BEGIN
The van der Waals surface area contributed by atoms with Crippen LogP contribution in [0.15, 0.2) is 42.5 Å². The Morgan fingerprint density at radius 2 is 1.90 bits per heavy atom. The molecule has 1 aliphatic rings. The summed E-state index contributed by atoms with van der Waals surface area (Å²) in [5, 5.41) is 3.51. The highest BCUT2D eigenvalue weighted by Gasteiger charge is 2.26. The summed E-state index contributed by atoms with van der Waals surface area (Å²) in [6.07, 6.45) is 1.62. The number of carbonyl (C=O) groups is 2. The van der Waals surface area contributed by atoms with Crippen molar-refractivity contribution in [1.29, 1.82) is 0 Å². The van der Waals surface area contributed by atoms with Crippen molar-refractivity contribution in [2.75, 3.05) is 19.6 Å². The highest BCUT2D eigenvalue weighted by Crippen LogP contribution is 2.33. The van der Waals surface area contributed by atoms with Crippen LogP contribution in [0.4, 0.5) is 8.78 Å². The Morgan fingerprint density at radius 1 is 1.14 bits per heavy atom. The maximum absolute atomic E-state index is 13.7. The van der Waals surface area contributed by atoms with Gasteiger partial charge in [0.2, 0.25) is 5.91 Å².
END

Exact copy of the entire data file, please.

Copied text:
The van der Waals surface area contributed by atoms with Crippen LogP contribution in [0.15, 0.2) is 42.5 Å². The Morgan fingerprint density at radius 2 is 1.90 bits per heavy atom. The molecule has 1 aliphatic rings. The summed E-state index contributed by atoms with van der Waals surface area (Å²) in [5, 5.41) is 3.51. The highest BCUT2D eigenvalue weighted by Gasteiger charge is 2.26. The summed E-state index contributed by atoms with van der Waals surface area (Å²) in [6.07, 6.45) is 1.62. The number of carbonyl (C=O) groups is 2. The van der Waals surface area contributed by atoms with Crippen molar-refractivity contribution in [1.29, 1.82) is 0 Å². The van der Waals surface area contributed by atoms with Crippen molar-refractivity contribution in [2.75, 3.05) is 19.6 Å². The highest BCUT2D eigenvalue weighted by Crippen LogP contribution is 2.33. The van der Waals surface area contributed by atoms with Crippen LogP contribution in [0.4, 0.5) is 8.78 Å². The Morgan fingerprint density at radius 1 is 1.14 bits per heavy atom. The maximum absolute atomic E-state index is 13.7. The van der Waals surface area contributed by atoms with Gasteiger partial charge in [0.2, 0.25) is 5.91 Å².